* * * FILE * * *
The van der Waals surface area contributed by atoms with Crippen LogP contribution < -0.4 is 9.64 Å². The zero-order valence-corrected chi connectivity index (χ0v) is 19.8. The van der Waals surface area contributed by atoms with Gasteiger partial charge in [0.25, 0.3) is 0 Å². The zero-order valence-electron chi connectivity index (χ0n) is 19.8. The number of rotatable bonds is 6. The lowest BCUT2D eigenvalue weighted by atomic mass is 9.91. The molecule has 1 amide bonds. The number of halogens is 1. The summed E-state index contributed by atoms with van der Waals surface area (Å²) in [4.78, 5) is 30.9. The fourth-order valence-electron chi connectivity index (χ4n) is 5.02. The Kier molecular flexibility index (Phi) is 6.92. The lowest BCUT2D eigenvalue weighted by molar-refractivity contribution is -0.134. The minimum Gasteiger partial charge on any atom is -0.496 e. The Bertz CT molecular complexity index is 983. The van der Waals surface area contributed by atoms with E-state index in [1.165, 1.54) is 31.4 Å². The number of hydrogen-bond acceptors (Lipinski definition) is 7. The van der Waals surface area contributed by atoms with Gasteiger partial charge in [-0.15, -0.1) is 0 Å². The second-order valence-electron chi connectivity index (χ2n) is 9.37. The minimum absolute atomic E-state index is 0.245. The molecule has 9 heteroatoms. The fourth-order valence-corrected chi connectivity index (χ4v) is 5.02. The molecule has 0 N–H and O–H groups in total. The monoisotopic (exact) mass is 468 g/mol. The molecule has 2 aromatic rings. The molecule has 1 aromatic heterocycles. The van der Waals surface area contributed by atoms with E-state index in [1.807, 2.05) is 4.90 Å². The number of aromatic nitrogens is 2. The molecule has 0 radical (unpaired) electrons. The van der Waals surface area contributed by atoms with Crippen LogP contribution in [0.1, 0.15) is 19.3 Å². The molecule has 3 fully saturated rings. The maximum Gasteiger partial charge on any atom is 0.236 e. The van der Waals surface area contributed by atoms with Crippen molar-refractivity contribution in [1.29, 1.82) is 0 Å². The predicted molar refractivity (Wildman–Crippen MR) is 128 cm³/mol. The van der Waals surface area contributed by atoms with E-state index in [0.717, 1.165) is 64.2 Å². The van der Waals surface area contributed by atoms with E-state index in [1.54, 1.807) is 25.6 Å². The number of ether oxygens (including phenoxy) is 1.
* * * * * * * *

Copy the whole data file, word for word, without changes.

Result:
The van der Waals surface area contributed by atoms with Crippen LogP contribution < -0.4 is 9.64 Å². The zero-order valence-corrected chi connectivity index (χ0v) is 19.8. The van der Waals surface area contributed by atoms with Gasteiger partial charge in [0.25, 0.3) is 0 Å². The zero-order valence-electron chi connectivity index (χ0n) is 19.8. The number of rotatable bonds is 6. The lowest BCUT2D eigenvalue weighted by atomic mass is 9.91. The molecule has 1 amide bonds. The number of halogens is 1. The summed E-state index contributed by atoms with van der Waals surface area (Å²) in [4.78, 5) is 30.9. The fourth-order valence-electron chi connectivity index (χ4n) is 5.02. The Kier molecular flexibility index (Phi) is 6.92. The lowest BCUT2D eigenvalue weighted by molar-refractivity contribution is -0.134. The minimum Gasteiger partial charge on any atom is -0.496 e. The Bertz CT molecular complexity index is 983. The van der Waals surface area contributed by atoms with E-state index in [1.165, 1.54) is 31.4 Å². The number of hydrogen-bond acceptors (Lipinski definition) is 7. The van der Waals surface area contributed by atoms with Gasteiger partial charge in [-0.15, -0.1) is 0 Å². The second-order valence-electron chi connectivity index (χ2n) is 9.37. The minimum absolute atomic E-state index is 0.245. The molecule has 9 heteroatoms. The fourth-order valence-corrected chi connectivity index (χ4v) is 5.02. The molecule has 0 N–H and O–H groups in total. The monoisotopic (exact) mass is 468 g/mol. The molecule has 2 aromatic rings. The molecule has 1 aromatic heterocycles. The van der Waals surface area contributed by atoms with E-state index in [1.807, 2.05) is 4.90 Å². The number of aromatic nitrogens is 2. The molecule has 0 radical (unpaired) electrons. The van der Waals surface area contributed by atoms with Crippen LogP contribution in [0.1, 0.15) is 19.3 Å². The molecule has 3 fully saturated rings. The maximum Gasteiger partial charge on any atom is 0.236 e. The van der Waals surface area contributed by atoms with Crippen molar-refractivity contribution in [1.29, 1.82) is 0 Å². The predicted molar refractivity (Wildman–Crippen MR) is 128 cm³/mol. The van der Waals surface area contributed by atoms with E-state index in [0.717, 1.165) is 64.2 Å². The van der Waals surface area contributed by atoms with E-state index in [1.54, 1.807) is 25.6 Å². The number of ether oxygens (including phenoxy) is 1.